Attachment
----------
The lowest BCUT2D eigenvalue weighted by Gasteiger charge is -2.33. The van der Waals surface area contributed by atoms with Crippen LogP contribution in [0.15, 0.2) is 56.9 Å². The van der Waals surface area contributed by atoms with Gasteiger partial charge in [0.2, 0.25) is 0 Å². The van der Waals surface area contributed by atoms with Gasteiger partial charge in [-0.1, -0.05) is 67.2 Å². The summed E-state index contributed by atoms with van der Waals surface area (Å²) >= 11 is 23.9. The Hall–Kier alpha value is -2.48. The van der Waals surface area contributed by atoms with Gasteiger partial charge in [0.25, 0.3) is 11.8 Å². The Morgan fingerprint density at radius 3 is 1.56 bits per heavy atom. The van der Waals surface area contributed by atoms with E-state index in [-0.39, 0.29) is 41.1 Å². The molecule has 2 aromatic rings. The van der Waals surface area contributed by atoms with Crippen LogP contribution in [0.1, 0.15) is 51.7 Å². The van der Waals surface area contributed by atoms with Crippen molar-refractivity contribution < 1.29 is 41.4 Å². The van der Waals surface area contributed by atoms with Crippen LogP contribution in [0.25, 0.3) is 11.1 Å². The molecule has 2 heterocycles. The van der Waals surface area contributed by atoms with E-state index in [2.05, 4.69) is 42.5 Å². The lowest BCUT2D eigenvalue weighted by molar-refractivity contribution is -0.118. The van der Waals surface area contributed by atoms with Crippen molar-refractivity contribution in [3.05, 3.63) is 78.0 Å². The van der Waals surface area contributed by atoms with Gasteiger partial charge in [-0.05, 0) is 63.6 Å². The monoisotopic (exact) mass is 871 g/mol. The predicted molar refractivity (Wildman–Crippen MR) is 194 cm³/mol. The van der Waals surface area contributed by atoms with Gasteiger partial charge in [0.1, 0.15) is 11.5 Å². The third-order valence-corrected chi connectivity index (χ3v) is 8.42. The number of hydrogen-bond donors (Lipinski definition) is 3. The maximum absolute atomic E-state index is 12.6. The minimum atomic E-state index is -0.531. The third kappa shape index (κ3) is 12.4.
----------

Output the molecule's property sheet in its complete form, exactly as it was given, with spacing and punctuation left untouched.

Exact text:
The lowest BCUT2D eigenvalue weighted by Gasteiger charge is -2.33. The van der Waals surface area contributed by atoms with Crippen LogP contribution in [0.15, 0.2) is 56.9 Å². The van der Waals surface area contributed by atoms with Gasteiger partial charge in [0.2, 0.25) is 0 Å². The van der Waals surface area contributed by atoms with Gasteiger partial charge in [-0.1, -0.05) is 67.2 Å². The summed E-state index contributed by atoms with van der Waals surface area (Å²) >= 11 is 23.9. The Hall–Kier alpha value is -2.48. The van der Waals surface area contributed by atoms with Gasteiger partial charge in [0.25, 0.3) is 11.8 Å². The Morgan fingerprint density at radius 3 is 1.56 bits per heavy atom. The van der Waals surface area contributed by atoms with E-state index in [-0.39, 0.29) is 41.1 Å². The molecule has 2 aromatic rings. The van der Waals surface area contributed by atoms with Crippen LogP contribution in [0.1, 0.15) is 51.7 Å². The van der Waals surface area contributed by atoms with Crippen molar-refractivity contribution < 1.29 is 41.4 Å². The van der Waals surface area contributed by atoms with Crippen LogP contribution in [0.25, 0.3) is 11.1 Å². The molecule has 2 heterocycles. The van der Waals surface area contributed by atoms with E-state index in [2.05, 4.69) is 42.5 Å². The lowest BCUT2D eigenvalue weighted by molar-refractivity contribution is -0.118. The van der Waals surface area contributed by atoms with Crippen molar-refractivity contribution in [3.05, 3.63) is 78.0 Å². The van der Waals surface area contributed by atoms with Gasteiger partial charge in [-0.05, 0) is 63.6 Å². The monoisotopic (exact) mass is 871 g/mol. The predicted molar refractivity (Wildman–Crippen MR) is 194 cm³/mol. The van der Waals surface area contributed by atoms with Gasteiger partial charge in [0.1, 0.15) is 11.5 Å². The third-order valence-corrected chi connectivity index (χ3v) is 8.42. The number of hydrogen-bond donors (Lipinski definition) is 3. The maximum absolute atomic E-state index is 12.6. The minimum atomic E-state index is -0.531. The third kappa shape index (κ3) is 12.4.